The Embassy of the Republic of Indonesia and the Representative Office of the Central Bank of Indonesia in London held a panel discussion concerning women’s participation in the field of digital economy inviting experts relevant to the field as well as observers of gender issue. The speakers are Dr. Nurhayati Ali Assegaf, M. Si (Member of Parliament of DPR RI from Commission XI and Head of BKSAP DPR RI), Hana A. Satriyo (Former Director for Gender Program and Women’s Participation, Asia Foundation) and Danae Kyriakopoulou (Chief Economist and Head of Research Official Monetary and Financial Institutions Forum/OMFIF) with Chris Ostrowski (Head of Business Development, OMFIF) serving as moderator.

The event was opened by Chief Deputy Mission of the Embassy of the Republic of Indonesia in London, Chief Representative Office of the Central Bank of Indonesia in London and representative from the UK’s Department for Digital, Culture, Media & Sport. The event was attended by around 50 participants that consisted of UK businesses, British government and Indonesian students and citizens.

Panelists, during the discussion, noted that digital economy, including fintech is still dominated by men. The 2017 Gender Global Discrepancy Report that was released by the World Economic Forum stated that women have little influence in the field of engineering, machine, and construction as well as information, communication and technology. This is because gender bias that causes restriction in the role of women still exists. In addition, technology sector has not yet valued the benefit of gender diversity. Some empirical studies discovered that gender equality could increase the profit of a company. With reference to that, Dr. Nurhayati and Hana A. Satriyo stated that businesswomen tend to use digital technology in the business field. Statistical data showed that there are approximately 74% of businesswomen within the UMKM sector in Indonesia that utilize computers, while only 60% of businessmen make use of it. On account of that, fintech is considered able to solve the limitation in access towards financial for businesswomen.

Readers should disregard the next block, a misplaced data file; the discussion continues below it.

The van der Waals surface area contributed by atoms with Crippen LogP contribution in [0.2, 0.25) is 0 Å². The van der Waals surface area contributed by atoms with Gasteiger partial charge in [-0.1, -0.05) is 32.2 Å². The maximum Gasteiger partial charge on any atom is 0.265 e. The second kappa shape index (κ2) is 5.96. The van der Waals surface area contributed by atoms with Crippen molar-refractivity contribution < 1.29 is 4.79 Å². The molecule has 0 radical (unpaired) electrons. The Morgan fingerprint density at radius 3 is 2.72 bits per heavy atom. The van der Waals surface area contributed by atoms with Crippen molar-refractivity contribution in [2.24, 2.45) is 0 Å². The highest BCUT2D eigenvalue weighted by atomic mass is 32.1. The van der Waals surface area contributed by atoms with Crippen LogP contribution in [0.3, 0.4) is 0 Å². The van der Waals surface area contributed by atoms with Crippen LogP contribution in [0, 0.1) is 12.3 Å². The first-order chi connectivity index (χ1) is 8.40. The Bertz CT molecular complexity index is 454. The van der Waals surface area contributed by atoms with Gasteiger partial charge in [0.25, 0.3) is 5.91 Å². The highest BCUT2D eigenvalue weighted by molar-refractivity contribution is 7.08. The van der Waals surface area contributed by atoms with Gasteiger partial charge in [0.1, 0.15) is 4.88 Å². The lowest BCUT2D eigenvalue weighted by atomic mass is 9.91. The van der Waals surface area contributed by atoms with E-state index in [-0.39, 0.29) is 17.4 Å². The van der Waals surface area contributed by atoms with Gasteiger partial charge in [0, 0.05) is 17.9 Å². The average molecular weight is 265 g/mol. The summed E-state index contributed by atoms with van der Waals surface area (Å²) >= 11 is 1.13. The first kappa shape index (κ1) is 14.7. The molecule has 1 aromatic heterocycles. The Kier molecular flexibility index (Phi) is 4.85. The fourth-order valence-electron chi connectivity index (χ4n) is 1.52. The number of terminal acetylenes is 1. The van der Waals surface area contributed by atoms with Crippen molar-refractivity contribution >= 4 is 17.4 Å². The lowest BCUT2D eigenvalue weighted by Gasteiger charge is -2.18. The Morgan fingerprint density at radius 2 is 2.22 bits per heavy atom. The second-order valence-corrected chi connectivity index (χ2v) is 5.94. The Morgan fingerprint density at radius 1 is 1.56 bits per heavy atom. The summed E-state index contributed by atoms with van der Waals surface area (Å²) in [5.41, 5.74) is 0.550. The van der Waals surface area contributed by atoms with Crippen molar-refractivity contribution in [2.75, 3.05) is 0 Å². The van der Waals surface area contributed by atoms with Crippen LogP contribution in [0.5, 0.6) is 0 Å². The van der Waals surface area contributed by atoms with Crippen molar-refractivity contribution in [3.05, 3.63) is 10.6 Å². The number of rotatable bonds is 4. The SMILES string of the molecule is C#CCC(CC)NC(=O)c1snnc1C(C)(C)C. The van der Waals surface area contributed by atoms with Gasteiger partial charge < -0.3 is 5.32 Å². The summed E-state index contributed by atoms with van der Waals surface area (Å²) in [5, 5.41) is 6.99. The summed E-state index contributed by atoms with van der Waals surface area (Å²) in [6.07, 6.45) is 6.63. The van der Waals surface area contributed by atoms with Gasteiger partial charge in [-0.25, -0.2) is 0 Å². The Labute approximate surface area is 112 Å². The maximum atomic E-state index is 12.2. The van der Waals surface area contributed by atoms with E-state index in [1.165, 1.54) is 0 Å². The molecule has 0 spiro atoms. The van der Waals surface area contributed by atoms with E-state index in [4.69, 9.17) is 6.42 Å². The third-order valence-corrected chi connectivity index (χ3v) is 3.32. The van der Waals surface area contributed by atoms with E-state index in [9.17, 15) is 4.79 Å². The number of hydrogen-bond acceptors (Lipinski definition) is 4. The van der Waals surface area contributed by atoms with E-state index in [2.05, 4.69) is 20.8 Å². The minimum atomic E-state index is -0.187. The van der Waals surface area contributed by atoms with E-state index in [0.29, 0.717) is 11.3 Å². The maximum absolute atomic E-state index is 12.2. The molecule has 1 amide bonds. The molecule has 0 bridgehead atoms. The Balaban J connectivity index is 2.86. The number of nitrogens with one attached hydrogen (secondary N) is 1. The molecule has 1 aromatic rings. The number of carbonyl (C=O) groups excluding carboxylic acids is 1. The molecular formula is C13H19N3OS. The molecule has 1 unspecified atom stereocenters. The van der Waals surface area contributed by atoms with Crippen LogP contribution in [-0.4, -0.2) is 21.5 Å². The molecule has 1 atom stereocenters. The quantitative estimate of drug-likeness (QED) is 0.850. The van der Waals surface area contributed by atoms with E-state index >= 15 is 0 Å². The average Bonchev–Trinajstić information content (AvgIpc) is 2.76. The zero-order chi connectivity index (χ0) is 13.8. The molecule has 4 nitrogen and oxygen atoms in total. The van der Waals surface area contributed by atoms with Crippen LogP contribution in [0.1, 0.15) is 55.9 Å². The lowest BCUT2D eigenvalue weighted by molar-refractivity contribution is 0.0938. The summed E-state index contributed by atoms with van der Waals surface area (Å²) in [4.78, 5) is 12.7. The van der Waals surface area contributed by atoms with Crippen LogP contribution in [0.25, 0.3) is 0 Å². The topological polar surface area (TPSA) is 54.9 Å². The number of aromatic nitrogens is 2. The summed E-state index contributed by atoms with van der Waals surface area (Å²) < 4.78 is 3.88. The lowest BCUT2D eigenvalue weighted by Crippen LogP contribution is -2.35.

The panel discussion concluded that creative approach and “out-of-the-box” is important in an effort to improve the role of women in digital economy, including through the education sector to solve the stereotype that men have excellence in science, technology, engineering and mathematics (STEM) and support for more pro-women policies in the government and private sectors.

Indonesia is predicted to become the power of the digital economy by 2020. By 2025, the opportunity for digital economy in Indonesia will reach a value of USD 150 billion per year. The challenge for Indonesia is to reduce gender bias in digital use, especially in relation to women’s participation in fintech. In connection to that and in line with the development of the fintech industry in Southeast Asia since 2016, BI established the BI Fintech Office in November 2016 to encourage the growth of new innovations, especially those related to technology and the financial sector and help the government encourage financial inclusion.